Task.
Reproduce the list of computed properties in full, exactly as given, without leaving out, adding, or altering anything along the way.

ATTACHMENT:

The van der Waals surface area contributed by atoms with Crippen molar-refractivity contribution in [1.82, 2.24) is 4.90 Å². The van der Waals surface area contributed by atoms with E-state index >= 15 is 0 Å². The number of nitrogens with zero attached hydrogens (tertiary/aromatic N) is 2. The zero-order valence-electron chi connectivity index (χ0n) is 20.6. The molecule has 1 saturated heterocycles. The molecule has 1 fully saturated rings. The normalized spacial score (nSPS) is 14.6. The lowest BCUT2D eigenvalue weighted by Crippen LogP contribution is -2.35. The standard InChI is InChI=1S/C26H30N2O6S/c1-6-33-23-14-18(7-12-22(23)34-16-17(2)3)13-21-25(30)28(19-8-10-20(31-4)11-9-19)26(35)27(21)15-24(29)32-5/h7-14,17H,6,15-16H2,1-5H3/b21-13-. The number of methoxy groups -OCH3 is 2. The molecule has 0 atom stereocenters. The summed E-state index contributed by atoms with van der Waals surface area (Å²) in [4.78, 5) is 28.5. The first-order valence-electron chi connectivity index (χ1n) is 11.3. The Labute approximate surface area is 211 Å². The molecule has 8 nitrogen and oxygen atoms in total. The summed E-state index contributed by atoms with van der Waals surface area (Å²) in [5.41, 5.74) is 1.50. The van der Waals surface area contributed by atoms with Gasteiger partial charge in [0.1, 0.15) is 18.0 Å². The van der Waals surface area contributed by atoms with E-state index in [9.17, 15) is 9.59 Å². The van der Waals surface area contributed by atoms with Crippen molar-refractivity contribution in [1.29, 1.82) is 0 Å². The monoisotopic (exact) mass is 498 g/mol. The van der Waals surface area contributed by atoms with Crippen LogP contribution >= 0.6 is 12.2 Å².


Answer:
The van der Waals surface area contributed by atoms with Crippen molar-refractivity contribution in [1.82, 2.24) is 4.90 Å². The van der Waals surface area contributed by atoms with E-state index >= 15 is 0 Å². The number of nitrogens with zero attached hydrogens (tertiary/aromatic N) is 2. The zero-order valence-electron chi connectivity index (χ0n) is 20.6. The molecule has 1 saturated heterocycles. The molecule has 1 fully saturated rings. The normalized spacial score (nSPS) is 14.6. The lowest BCUT2D eigenvalue weighted by Crippen LogP contribution is -2.35. The standard InChI is InChI=1S/C26H30N2O6S/c1-6-33-23-14-18(7-12-22(23)34-16-17(2)3)13-21-25(30)28(19-8-10-20(31-4)11-9-19)26(35)27(21)15-24(29)32-5/h7-14,17H,6,15-16H2,1-5H3/b21-13-. The number of methoxy groups -OCH3 is 2. The molecule has 0 atom stereocenters. The summed E-state index contributed by atoms with van der Waals surface area (Å²) in [4.78, 5) is 28.5. The first-order valence-electron chi connectivity index (χ1n) is 11.3. The Labute approximate surface area is 211 Å². The molecule has 8 nitrogen and oxygen atoms in total. The summed E-state index contributed by atoms with van der Waals surface area (Å²) in [5.41, 5.74) is 1.50. The van der Waals surface area contributed by atoms with Gasteiger partial charge in [0.1, 0.15) is 18.0 Å². The van der Waals surface area contributed by atoms with E-state index in [9.17, 15) is 9.59 Å². The van der Waals surface area contributed by atoms with Crippen molar-refractivity contribution in [1.29, 1.82) is 0 Å². The monoisotopic (exact) mass is 498 g/mol. The van der Waals surface area contributed by atoms with Crippen LogP contribution >= 0.6 is 12.2 Å².